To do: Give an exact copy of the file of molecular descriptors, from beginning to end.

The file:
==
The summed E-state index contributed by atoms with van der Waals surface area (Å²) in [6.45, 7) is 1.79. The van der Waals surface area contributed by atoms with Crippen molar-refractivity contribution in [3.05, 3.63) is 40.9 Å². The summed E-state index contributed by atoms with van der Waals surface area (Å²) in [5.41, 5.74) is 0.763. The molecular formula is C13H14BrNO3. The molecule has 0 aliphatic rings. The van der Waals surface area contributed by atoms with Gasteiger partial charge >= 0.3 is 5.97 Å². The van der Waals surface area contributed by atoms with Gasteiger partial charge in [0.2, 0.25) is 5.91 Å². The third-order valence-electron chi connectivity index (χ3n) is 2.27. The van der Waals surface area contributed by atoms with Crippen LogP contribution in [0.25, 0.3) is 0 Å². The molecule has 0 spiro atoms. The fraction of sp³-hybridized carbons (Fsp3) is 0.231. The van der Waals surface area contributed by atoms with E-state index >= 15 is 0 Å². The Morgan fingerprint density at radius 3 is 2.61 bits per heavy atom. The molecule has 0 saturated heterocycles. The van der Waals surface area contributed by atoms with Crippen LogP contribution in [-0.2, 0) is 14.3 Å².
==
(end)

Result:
The summed E-state index contributed by atoms with van der Waals surface area (Å²) in [6.45, 7) is 1.79. The van der Waals surface area contributed by atoms with Crippen molar-refractivity contribution in [3.05, 3.63) is 40.9 Å². The summed E-state index contributed by atoms with van der Waals surface area (Å²) in [5.41, 5.74) is 0.763. The molecular formula is C13H14BrNO3. The molecule has 0 aliphatic rings. The van der Waals surface area contributed by atoms with Gasteiger partial charge >= 0.3 is 5.97 Å². The van der Waals surface area contributed by atoms with Gasteiger partial charge in [0.2, 0.25) is 5.91 Å². The third-order valence-electron chi connectivity index (χ3n) is 2.27. The van der Waals surface area contributed by atoms with Crippen LogP contribution in [0.25, 0.3) is 0 Å². The molecule has 0 spiro atoms. The fraction of sp³-hybridized carbons (Fsp3) is 0.231. The van der Waals surface area contributed by atoms with E-state index >= 15 is 0 Å². The Morgan fingerprint density at radius 3 is 2.61 bits per heavy atom. The molecule has 0 saturated heterocycles. The van der Waals surface area contributed by atoms with Crippen LogP contribution in [-0.2, 0) is 14.3 Å².